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General Tommy Franks

Marvin R. Shanken conducts an exclusive interview with America's top general in the war on terrorism.
Marvin R. Shanken
From the Print Edition:
Gen. Tommy Franks, Nov/Dec 03

(continued from page 8)

CA: When was that?
Gen. Franks: The first night. It's a housing complex. We had good intelligence, but not real time, not right there. I would describe the intel as hopeful. We had reports that indicated that there were leadership targets that were viable. And so we took the decision to strike those targets early on. I guess everyone would be hopeful that maybe you had decapitated the regime and there'll be less loss of life, and so forth. But I'll say this: We never counted on it.

CA: Isn't it surprising that he was able, to this day, to avoid being captured?
Gen. Franks: [Silence.]

CA: I guess I'm saying I would have thought it would have been easier to get him than in the caves of Afghanistan to get Osama.
Gen. Franks: You bet. You bet. And…but what I'm balking about is…you asked me if it was surprising?

CA: I assume you thought you'd get him?
Gen. Franks: Actually, not. Stereotyping is never exactly a good thing to do. But if there's a stereotype that an operational or strategic mind in the military will take what it sees, react to what it sees in a way that makes our action faster, more effective than the enemy's action—if that stereotype exists, it's probably true. And that's the way my mind works. I didn't ever think about, "OK, now if I do this, I'll get this personality." And so I have never and, actually, up to this point, I am not surprised that Saddam Hussein has not been captured or killed verifiably. I'm not surprised. I just take it as it comes. I did not believe that the removal of Saddam Hussein from power was an end state that resulted in the removal of the regime in Iraq. I did not and I do not. I believe that the regime was removed in Iraq by the isolation and, subsequently, by the occupation of Iraq by coalition forces.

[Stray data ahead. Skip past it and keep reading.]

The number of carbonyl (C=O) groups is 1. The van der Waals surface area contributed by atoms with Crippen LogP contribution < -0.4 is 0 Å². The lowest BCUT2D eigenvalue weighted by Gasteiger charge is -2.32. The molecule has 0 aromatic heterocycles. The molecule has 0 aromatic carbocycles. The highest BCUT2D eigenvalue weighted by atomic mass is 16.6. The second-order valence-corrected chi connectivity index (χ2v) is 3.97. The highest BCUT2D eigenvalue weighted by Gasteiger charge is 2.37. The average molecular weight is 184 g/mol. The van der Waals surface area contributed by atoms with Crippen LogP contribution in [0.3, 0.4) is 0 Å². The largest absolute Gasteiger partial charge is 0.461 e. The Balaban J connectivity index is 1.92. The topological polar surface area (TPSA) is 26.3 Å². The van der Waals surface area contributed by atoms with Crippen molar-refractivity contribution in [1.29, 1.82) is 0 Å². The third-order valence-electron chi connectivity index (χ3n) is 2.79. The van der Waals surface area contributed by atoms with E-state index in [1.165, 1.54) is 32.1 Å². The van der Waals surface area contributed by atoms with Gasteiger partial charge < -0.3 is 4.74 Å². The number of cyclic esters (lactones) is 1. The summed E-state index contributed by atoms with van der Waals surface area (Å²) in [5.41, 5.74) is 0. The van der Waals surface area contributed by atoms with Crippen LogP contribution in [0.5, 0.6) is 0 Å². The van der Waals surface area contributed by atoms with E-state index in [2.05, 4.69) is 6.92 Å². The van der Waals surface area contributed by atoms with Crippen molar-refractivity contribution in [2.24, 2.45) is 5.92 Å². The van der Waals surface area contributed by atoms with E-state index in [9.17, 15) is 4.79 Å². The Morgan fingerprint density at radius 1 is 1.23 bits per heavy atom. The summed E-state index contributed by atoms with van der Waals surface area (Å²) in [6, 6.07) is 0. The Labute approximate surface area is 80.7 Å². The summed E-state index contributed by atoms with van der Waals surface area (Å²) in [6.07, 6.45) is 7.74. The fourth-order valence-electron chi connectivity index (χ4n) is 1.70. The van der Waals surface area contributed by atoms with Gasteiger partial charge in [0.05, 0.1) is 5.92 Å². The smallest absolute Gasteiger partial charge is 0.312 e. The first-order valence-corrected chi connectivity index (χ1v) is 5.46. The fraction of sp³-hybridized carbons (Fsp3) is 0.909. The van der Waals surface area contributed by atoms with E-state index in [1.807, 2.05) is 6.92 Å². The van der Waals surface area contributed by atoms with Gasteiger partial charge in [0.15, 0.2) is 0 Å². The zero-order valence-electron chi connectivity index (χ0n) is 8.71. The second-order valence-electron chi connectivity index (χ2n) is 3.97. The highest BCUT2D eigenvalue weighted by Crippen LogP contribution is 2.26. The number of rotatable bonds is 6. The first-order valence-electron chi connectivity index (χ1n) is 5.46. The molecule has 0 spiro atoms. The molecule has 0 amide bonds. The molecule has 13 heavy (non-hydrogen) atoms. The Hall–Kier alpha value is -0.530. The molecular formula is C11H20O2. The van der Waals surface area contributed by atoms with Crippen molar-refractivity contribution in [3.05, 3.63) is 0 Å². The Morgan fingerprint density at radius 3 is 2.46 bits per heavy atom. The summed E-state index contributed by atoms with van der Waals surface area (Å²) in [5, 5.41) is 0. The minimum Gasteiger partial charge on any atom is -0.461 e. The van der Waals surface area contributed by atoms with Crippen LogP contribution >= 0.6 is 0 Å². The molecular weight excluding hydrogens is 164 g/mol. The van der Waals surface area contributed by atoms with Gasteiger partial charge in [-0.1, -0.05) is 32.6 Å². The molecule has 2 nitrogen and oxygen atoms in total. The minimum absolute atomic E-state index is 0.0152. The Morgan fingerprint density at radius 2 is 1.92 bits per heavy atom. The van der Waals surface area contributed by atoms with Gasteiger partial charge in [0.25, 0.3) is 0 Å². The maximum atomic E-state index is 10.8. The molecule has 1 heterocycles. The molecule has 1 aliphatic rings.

CA: Could the regime exist without Saddam Hussein?
Gen. Franks: Yes.

CA: Without leadership?
Gen. Franks: Yes.

CA: Without infrastructure?
Gen. Franks: Yes.

CA: Without resources?
Gen. Franks: Yes. For some period of time.

CA: But it isn't now.
Gen. Franks: It is not. The regime is gone.

CA: But if I interpret you correctly, while the capture of Osama bin Laden is a frustrating prospect, your feeling is that finding Saddam Hussein is inevitable?
Gen. Franks: Right. Without a doubt. In the sweep of history, the capture or killing of Saddam Hussein will be a near-term thing. And I won't say that that'll be within 19 days or 43 days. But compared to tracking someone who is ideologically accepted and loved by some, like bin Laden, Saddam Hussein will be captured or killed. I believe this is inevitable. People ask me all the time, "Well, won't it be good when he's captured or killed?" And, I say, "Sure it will." Of course it will. It will be very helpful to us, because there are people who, as long as they believe he's alive, will form resistance, and so forth. But that'll come.

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